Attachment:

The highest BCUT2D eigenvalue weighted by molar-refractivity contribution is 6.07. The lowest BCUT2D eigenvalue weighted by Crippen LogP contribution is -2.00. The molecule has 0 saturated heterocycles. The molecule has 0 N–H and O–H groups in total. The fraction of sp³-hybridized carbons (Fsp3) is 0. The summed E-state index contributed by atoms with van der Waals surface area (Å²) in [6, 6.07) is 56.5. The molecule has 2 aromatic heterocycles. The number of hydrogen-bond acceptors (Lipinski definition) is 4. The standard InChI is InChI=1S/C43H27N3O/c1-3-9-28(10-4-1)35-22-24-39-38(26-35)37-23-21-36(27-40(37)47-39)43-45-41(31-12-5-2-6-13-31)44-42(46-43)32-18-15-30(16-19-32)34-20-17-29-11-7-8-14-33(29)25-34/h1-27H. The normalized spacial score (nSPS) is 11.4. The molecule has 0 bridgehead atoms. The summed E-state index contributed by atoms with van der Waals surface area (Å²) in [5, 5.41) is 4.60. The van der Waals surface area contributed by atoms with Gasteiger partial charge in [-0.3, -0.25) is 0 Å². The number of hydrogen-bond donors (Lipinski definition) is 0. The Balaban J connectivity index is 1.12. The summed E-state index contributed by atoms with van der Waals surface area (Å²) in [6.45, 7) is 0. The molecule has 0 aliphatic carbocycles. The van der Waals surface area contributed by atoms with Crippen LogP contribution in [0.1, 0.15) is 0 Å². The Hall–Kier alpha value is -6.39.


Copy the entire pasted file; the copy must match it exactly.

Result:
The highest BCUT2D eigenvalue weighted by molar-refractivity contribution is 6.07. The lowest BCUT2D eigenvalue weighted by Crippen LogP contribution is -2.00. The molecule has 0 saturated heterocycles. The molecule has 0 N–H and O–H groups in total. The fraction of sp³-hybridized carbons (Fsp3) is 0. The summed E-state index contributed by atoms with van der Waals surface area (Å²) in [6, 6.07) is 56.5. The molecule has 2 aromatic heterocycles. The number of hydrogen-bond acceptors (Lipinski definition) is 4. The standard InChI is InChI=1S/C43H27N3O/c1-3-9-28(10-4-1)35-22-24-39-38(26-35)37-23-21-36(27-40(37)47-39)43-45-41(31-12-5-2-6-13-31)44-42(46-43)32-18-15-30(16-19-32)34-20-17-29-11-7-8-14-33(29)25-34/h1-27H. The normalized spacial score (nSPS) is 11.4. The molecule has 0 bridgehead atoms. The summed E-state index contributed by atoms with van der Waals surface area (Å²) in [5, 5.41) is 4.60. The van der Waals surface area contributed by atoms with Gasteiger partial charge in [-0.3, -0.25) is 0 Å². The number of hydrogen-bond donors (Lipinski definition) is 0. The Balaban J connectivity index is 1.12. The summed E-state index contributed by atoms with van der Waals surface area (Å²) in [6.45, 7) is 0. The molecule has 0 aliphatic carbocycles. The van der Waals surface area contributed by atoms with Crippen LogP contribution in [0.1, 0.15) is 0 Å². The Hall–Kier alpha value is -6.39.